Sunday, September 15, 2013

Stock Market: Dow Jones II - A Defence

(Drivebycuriosity) - Last week the Dow Jones Average got a makeover (I commented this here driveby). The revamp prompted a lot of fundamental critics on the Dow (for instance washingtonpost). I believe that these objections have some intellectual merits but nonetheless I want to write a defense:

1. The critics complain that the Dow has just 30 stocks. Therefore the barometer doesn´t represent the huge U.S. economy and the whole stock market. The detractors prefer instead the S&P 500, that - as its name says - captures around 500 stocks.

2. Many important companies are missing in the Dow. There is no Google, no Apple, no Amazon and no Ebay. Therefore the Dow cannot be a mirror of the U.S. economy, the critics complain.

3. The Dow Jones is not really an index, which is a mathematical construct (wikipedia). The barometer, inaugurated in the year 1896, is just calculated as an average (as its name says). Companies are weighted by their stock prices, not by their values (market capitalization). Therefore IBM - with a current stock price of around $192 - counts around 5 times than Coca Cola with a stock price near $39 - even that their value (market capitalization) is close (IBM $210 billion, Coca Cola $170 billion). This explains the exclusion of Google ($889 ), Apple ($464) and ($297). Those stocks would dominate the average by far.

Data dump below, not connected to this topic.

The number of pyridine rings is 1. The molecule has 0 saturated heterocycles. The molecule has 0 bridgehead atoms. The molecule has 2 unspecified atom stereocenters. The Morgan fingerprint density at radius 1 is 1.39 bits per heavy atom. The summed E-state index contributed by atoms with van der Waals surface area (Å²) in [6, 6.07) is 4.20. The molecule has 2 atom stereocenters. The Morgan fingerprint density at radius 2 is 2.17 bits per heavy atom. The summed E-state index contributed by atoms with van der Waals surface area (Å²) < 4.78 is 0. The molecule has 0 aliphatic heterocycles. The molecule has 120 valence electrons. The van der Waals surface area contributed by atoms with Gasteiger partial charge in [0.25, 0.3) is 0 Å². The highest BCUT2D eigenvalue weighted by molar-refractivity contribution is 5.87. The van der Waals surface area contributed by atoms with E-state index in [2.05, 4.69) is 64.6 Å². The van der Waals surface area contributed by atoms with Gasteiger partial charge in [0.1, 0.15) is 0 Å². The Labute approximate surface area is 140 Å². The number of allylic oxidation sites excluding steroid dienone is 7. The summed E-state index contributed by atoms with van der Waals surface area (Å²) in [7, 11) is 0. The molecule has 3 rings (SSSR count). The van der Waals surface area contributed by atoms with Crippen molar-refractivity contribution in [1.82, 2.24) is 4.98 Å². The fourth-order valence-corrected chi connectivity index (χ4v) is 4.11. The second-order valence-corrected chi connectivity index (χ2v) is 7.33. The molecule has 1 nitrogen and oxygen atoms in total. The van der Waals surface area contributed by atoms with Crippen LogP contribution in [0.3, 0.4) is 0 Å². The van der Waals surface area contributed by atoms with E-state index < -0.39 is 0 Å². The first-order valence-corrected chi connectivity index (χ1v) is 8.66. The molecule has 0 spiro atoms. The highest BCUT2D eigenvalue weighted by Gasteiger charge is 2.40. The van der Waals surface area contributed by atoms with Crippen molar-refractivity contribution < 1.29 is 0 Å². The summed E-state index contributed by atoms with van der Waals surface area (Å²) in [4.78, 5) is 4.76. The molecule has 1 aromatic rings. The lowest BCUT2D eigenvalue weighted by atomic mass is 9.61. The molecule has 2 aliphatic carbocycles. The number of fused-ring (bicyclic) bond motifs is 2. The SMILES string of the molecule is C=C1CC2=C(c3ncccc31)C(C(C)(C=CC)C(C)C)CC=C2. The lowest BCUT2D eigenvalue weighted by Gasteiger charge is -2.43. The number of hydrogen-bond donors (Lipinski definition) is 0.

I agree, the Dow is ridiculous and seems to be antiquated. But if it is not broken, don´t fix it.

Siamese Twins

The barometer did well the 117 years of its existence and reflected the ups and downs of the U.S. since its inauguration in the year 1896 (ritholtz).  If you go for instance on the Google Finance page and compare the 10 years charts of the Dow with the chart of S&P 500 (you can add the S&P to the Dow or the Dow to the S&P ) you'd don´t see much of a difference (google). Both charts move together like siamese twins.

And the Dow Jones is by far the oldest stock market barometer and the world´s most popular. Therefore the mother of all stock market indices is a valuable source for historians and for all who are interested in the long run history of stock markets. Carry on good old Dow.

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